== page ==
If your employer requires you to make physical cold calls, yes there still are people that do this, then here are some efficient ways to get the most of your time.

Begin with establishing your core expectations, or what expectations your manager has and work backwards. How many physical visits do you need to complete per week? Does your manager track only attempts or firm face-to-face meetings? Once we know the expected outcome, we can then figure out the amount of effort needed to achieve the goal.

Getting over the fear/complaints:

  • Don’t expect to get “punched in the face” every time you walk into a business on a physical cold call
  • No, everyone isn’t looking at you laughing internally at your “physical cold call” process
  • People are busy, but don’t think that you’re not important enough to meet with…Be positive
  • No, it isn’t a waste of time
  • You do have enough time to do this, stop spending wasteful hours on the phone during the day or checking your social feed 6,000 times

Realistic Expectations: Go into this process with realistic exceptions, you aren’t going to meet with someone at each company you attempt but you also aren’t walking away empty handed. Over the course of my years selling directly, I found that on average 30% of the time I was successful, so out of every 10 companies I walked into I would get meetings/conversations right there with the person of interest 3 times.

(KEY) Map Your Accounts: I’m assuming you are tracking your prospecting on either a CRM system or spreadsheet. Either export your prospect/lead list from the CRM or create a copy of your existing spreadsheet. On this “copy”, make sure you have the following; Name, Company, Physical Address, Prospect Rank (likelihood to purchase: 1, 2 or 3), and any relevant notes.

  • Go to: https://www.google.com/mymaps
  • Sign into your gmail account for easy future reference, if you don’t have a “gmail account” then create one.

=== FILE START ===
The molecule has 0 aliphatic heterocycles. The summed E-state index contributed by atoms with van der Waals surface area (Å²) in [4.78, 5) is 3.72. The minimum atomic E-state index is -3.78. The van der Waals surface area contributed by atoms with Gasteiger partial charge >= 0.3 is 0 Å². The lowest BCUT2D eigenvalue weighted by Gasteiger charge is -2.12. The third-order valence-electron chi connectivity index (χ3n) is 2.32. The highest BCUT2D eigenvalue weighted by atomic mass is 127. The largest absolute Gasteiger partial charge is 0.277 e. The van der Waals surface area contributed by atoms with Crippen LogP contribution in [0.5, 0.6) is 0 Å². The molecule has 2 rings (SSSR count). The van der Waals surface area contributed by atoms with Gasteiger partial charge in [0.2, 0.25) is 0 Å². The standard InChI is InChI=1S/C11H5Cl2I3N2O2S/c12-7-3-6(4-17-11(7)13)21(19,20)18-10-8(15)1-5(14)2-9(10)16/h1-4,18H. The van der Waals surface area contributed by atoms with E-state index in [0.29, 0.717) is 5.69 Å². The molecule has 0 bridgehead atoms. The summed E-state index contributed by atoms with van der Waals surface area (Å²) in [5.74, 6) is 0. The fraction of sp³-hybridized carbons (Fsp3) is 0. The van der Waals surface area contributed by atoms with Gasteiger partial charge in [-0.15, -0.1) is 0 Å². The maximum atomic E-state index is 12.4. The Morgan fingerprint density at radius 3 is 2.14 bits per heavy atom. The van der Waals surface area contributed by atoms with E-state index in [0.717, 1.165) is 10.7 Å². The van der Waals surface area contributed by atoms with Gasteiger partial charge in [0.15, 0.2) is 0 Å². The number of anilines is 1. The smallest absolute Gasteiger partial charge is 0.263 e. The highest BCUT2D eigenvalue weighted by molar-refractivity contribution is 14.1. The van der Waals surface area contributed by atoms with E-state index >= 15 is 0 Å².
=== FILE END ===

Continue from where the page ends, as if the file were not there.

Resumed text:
• Create a new map and upload your prospecting/lead spreadsheet into the map (the instructions are pretty clear on the site). Make sure that you color code your “Prospect Rank” column to get a better visual picture.
  • Hopefully you’ve done it correctly and you now have a map with all of your leads/prospects pinned based on physical location. If you click the pin, it brings up the column data from your spreadsheet.

(KEY) Map Your Day: Once the above is completed you can zoom into a specific location of high numbers of “Pins” to see more people in a shorter amount of time and plan your travel around that. If Mickey Mouse, FL has 16 leads/prospects within a few miles of each other, then plan on spending a morning or entire day going from account to account. Try and consolidate your driving to small pockets of multiple accounts, once you can view your territory from above you can effectively plan each time you hit the road and where you’ll spend your time.

My Funniest Experience: Walking up to a business and seeing 3 “No Soliciting” signs on the glass door (as if 1 isn’t enough), I walked inside to the vestibule and it had the ever popular sliding glass window that was frosted so I couldn’t see inside. On the glass there were 4 additional yellow post it notes with “No Soliciting” written on it, I thought “this ought to be interesting”. Next to the window was a doorbell with a post-it note above it that said, “mailman ring bell”.

So I rang the bell after quickly thinking of a rebuttal to their soon-to-come complaint. A woman opens the door with a shocked look on her face and says, “You’re not the mailman, didn’t you see our signs?” My response, “I apologize, I was a mailman for about 6 months after college so I thought you’d make an exception.” She laughed, commented on my creativeness and we chatted about the purpose of my visit. She then helped me find the right person to speak with and had a quick 10 minute meeting with them, that account grew to be a significant piece of business.

Have fun with it, be creative and personable